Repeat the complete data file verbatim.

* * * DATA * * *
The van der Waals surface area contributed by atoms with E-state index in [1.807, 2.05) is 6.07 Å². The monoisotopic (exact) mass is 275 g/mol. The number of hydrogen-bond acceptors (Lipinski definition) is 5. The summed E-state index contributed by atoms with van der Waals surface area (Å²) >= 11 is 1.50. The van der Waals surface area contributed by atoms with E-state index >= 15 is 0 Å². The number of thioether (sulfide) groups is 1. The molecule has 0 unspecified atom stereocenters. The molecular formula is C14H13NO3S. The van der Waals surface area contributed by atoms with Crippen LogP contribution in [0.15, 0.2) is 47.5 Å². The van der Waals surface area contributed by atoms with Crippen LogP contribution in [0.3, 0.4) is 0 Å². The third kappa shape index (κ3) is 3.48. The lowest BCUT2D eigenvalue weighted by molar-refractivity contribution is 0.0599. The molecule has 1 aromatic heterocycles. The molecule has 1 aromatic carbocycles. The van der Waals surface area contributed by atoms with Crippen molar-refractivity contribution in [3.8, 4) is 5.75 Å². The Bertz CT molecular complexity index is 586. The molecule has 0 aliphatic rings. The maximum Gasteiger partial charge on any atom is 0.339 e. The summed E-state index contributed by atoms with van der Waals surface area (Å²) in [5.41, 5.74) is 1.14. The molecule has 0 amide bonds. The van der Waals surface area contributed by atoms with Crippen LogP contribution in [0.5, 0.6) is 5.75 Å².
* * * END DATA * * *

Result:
The van der Waals surface area contributed by atoms with E-state index in [1.807, 2.05) is 6.07 Å². The monoisotopic (exact) mass is 275 g/mol. The number of hydrogen-bond acceptors (Lipinski definition) is 5. The summed E-state index contributed by atoms with van der Waals surface area (Å²) >= 11 is 1.50. The van der Waals surface area contributed by atoms with E-state index >= 15 is 0 Å². The number of thioether (sulfide) groups is 1. The molecule has 0 unspecified atom stereocenters. The molecular formula is C14H13NO3S. The van der Waals surface area contributed by atoms with Crippen LogP contribution in [0.15, 0.2) is 47.5 Å². The van der Waals surface area contributed by atoms with Crippen LogP contribution in [0.3, 0.4) is 0 Å². The third kappa shape index (κ3) is 3.48. The lowest BCUT2D eigenvalue weighted by molar-refractivity contribution is 0.0599. The molecule has 1 aromatic heterocycles. The molecule has 1 aromatic carbocycles. The van der Waals surface area contributed by atoms with Crippen molar-refractivity contribution in [3.8, 4) is 5.75 Å². The Bertz CT molecular complexity index is 586. The molecule has 0 aliphatic rings. The maximum Gasteiger partial charge on any atom is 0.339 e. The summed E-state index contributed by atoms with van der Waals surface area (Å²) in [5.41, 5.74) is 1.14. The molecule has 0 amide bonds. The van der Waals surface area contributed by atoms with Crippen LogP contribution in [0.5, 0.6) is 5.75 Å².